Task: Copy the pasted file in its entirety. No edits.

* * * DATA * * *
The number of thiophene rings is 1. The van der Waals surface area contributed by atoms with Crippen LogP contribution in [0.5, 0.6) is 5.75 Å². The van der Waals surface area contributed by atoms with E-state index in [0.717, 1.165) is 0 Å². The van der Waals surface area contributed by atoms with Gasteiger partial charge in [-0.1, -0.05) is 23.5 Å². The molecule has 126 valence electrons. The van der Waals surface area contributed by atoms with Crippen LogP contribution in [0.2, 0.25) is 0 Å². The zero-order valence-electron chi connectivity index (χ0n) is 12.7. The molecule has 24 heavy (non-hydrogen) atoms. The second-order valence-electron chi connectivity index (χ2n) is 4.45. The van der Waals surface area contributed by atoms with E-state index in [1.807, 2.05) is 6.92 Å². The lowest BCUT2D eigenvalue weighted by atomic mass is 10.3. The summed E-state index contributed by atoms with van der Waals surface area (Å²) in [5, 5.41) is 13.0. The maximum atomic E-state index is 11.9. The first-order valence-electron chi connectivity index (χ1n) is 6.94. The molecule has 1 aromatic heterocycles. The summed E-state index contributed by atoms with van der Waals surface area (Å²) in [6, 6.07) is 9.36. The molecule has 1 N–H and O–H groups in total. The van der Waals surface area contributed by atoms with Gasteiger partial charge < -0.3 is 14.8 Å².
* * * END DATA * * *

The number of thiophene rings is 1. The van der Waals surface area contributed by atoms with Crippen LogP contribution in [0.5, 0.6) is 5.75 Å². The van der Waals surface area contributed by atoms with E-state index in [0.717, 1.165) is 0 Å². The van der Waals surface area contributed by atoms with Gasteiger partial charge in [-0.1, -0.05) is 23.5 Å². The molecule has 126 valence electrons. The van der Waals surface area contributed by atoms with Crippen LogP contribution in [0.2, 0.25) is 0 Å². The zero-order valence-electron chi connectivity index (χ0n) is 12.7. The molecule has 24 heavy (non-hydrogen) atoms. The second-order valence-electron chi connectivity index (χ2n) is 4.45. The van der Waals surface area contributed by atoms with E-state index in [1.807, 2.05) is 6.92 Å². The lowest BCUT2D eigenvalue weighted by atomic mass is 10.3. The summed E-state index contributed by atoms with van der Waals surface area (Å²) in [5, 5.41) is 13.0. The maximum atomic E-state index is 11.9. The first-order valence-electron chi connectivity index (χ1n) is 6.94. The molecule has 1 aromatic heterocycles. The summed E-state index contributed by atoms with van der Waals surface area (Å²) in [6, 6.07) is 9.36. The molecule has 1 N–H and O–H groups in total. The van der Waals surface area contributed by atoms with Gasteiger partial charge < -0.3 is 14.8 Å².